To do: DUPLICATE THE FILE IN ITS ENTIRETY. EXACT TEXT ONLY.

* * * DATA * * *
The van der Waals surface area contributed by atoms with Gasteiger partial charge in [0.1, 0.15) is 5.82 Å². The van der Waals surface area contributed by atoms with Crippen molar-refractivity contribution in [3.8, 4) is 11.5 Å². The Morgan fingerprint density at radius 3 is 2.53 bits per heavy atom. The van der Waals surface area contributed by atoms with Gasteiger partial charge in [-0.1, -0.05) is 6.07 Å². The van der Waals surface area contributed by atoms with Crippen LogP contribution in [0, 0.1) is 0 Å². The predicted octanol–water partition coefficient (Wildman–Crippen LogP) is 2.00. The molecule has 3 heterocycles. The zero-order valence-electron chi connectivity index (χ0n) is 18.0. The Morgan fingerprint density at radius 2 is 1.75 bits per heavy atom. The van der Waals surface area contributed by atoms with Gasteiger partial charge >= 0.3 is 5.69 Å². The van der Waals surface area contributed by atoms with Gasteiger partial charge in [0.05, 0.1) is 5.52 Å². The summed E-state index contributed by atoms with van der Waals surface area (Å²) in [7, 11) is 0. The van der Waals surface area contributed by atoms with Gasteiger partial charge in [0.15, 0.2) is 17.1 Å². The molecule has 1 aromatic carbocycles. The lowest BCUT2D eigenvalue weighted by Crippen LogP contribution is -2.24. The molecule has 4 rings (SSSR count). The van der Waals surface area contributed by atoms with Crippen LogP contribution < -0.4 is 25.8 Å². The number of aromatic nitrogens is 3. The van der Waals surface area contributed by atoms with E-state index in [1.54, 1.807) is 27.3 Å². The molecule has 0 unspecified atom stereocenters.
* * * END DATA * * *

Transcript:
The van der Waals surface area contributed by atoms with Gasteiger partial charge in [0.1, 0.15) is 5.82 Å². The van der Waals surface area contributed by atoms with Crippen molar-refractivity contribution in [3.8, 4) is 11.5 Å². The Morgan fingerprint density at radius 3 is 2.53 bits per heavy atom. The van der Waals surface area contributed by atoms with Gasteiger partial charge in [-0.1, -0.05) is 6.07 Å². The van der Waals surface area contributed by atoms with Crippen LogP contribution in [0, 0.1) is 0 Å². The predicted octanol–water partition coefficient (Wildman–Crippen LogP) is 2.00. The molecule has 3 heterocycles. The zero-order valence-electron chi connectivity index (χ0n) is 18.0. The Morgan fingerprint density at radius 2 is 1.75 bits per heavy atom. The van der Waals surface area contributed by atoms with Gasteiger partial charge >= 0.3 is 5.69 Å². The van der Waals surface area contributed by atoms with Gasteiger partial charge in [0.05, 0.1) is 5.52 Å². The summed E-state index contributed by atoms with van der Waals surface area (Å²) in [7, 11) is 0. The van der Waals surface area contributed by atoms with Gasteiger partial charge in [0.15, 0.2) is 17.1 Å². The molecule has 1 aromatic carbocycles. The lowest BCUT2D eigenvalue weighted by Crippen LogP contribution is -2.24. The molecule has 4 rings (SSSR count). The van der Waals surface area contributed by atoms with Crippen LogP contribution < -0.4 is 25.8 Å². The number of aromatic nitrogens is 3. The van der Waals surface area contributed by atoms with E-state index in [1.54, 1.807) is 27.3 Å². The molecule has 0 unspecified atom stereocenters.